A Faun, 1906


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Marion Wallace-Dunlop’s roaring and grinning Devils in Divers Shapes

emerged from an imagination that conceived daring and innovative

protests for the women’s suffrage movement, including the first hungerstrike

campaign. In July of 1909, Wallace-Dunlop staged a hunger strike

and followed up with newspaper interviews. Previously, she led other

protests, including women’s deputations to Parliament and stamping

messages in violet ink on the walls of Westminster (she is memorialised

in the stained glass in St. Stephen’s Porch), and, later, massive street

processions – each conceived to capture headlines and stir emotions.

Her rare 1905 prints similarly evoke outrage, humour and

impishness. A devotee of faery lore, the Celtic twilight and fine art,

Wallace-Dunlop grew up near Inverness and descended from the rebel

family of William of Wallace. Trained in fine art, Wallace-Dunlop set

up her studio in 1890s London, out of which she painted portraits

and watercolours, illustrated children’s books and published cartoons

in Punch and elsewhere. After 1906, however, she turned her classical

training in painting and printmaking to the service of the militant

women’s suffrage movement. Along with the Pankhursts in the Women’s

Social and Political Union, she directed the creation of tapestries, banners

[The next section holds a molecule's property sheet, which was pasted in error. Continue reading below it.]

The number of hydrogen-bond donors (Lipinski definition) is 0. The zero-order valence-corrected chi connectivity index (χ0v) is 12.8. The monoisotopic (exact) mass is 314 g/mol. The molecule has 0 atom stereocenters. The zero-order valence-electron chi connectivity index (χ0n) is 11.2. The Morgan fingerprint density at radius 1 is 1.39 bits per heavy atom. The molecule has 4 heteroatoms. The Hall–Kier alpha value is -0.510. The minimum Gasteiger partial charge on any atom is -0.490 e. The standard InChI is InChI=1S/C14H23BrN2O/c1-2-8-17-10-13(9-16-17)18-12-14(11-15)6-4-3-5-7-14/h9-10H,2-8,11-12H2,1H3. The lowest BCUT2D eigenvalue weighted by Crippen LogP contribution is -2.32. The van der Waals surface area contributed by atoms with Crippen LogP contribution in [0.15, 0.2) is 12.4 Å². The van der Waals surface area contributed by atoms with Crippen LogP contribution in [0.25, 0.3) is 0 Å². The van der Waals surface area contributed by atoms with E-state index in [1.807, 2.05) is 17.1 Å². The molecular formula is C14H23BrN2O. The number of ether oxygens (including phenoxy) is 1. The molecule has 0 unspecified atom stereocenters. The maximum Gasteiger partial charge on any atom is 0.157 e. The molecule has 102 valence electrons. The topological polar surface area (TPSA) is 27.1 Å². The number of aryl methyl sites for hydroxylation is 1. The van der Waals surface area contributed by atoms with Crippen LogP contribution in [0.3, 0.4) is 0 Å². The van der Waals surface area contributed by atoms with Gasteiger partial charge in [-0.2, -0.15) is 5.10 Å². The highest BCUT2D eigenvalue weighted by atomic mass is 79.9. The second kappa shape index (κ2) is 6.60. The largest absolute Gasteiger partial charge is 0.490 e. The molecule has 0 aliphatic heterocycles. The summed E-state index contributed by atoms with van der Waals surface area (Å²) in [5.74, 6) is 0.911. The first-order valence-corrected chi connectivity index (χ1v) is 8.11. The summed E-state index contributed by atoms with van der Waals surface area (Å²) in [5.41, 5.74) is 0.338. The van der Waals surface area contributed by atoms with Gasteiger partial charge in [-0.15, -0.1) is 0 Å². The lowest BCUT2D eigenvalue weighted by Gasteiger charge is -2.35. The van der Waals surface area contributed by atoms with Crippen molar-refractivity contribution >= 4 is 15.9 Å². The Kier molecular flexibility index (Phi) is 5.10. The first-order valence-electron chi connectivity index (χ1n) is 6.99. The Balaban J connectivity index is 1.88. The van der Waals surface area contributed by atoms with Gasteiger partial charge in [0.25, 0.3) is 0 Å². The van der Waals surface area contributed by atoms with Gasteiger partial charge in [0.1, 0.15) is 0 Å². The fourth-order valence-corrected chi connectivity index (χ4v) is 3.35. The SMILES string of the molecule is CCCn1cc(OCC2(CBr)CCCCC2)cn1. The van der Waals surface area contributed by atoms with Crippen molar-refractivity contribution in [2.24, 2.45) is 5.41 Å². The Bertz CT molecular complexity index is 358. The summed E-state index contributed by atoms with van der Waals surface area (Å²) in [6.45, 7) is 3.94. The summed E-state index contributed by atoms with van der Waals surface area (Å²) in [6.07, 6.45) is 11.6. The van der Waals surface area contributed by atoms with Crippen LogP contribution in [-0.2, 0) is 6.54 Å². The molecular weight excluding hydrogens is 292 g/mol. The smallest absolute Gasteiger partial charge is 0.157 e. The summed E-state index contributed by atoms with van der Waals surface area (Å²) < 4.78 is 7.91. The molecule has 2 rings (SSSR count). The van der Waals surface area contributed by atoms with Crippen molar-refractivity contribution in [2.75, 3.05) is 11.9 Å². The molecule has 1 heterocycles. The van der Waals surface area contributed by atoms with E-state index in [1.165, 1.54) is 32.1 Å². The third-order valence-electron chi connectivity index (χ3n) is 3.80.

and prints.

These diminutive devils fascinate because they seem to embody full

emotions – from deep outrage to mild distemper, wild surprise to joyful

and proud self-regard – with a measure of innocence. These “divers”,

androgynous, and sometimes amphibious creatures are never bashful and

are in full command of their moments. Their emotionality distinguishes

them from the urbane and decadent illustrations of her contemporaries

William Strang and Aubrey Beardsley. Like them, Wallace-Dunlop’s

imagination did not peddle morality over passion, but unlike their works,

Devils in Divers Shapes unapologetically revels in both soulful silliness and

emotive energy.

Commentary by Joseph Lennon, Associate Dean, Emily C. Riley Director of Irish Studies and Professor of English at Villanova University. He has written two books – Irish Orientalism: A Literary and Intellectual History (2008) and Fell Hunger (2011). His current project focuses on the origins of the modern hunger strike.

Additional information

Dimensions 10.2 × 12.8 cm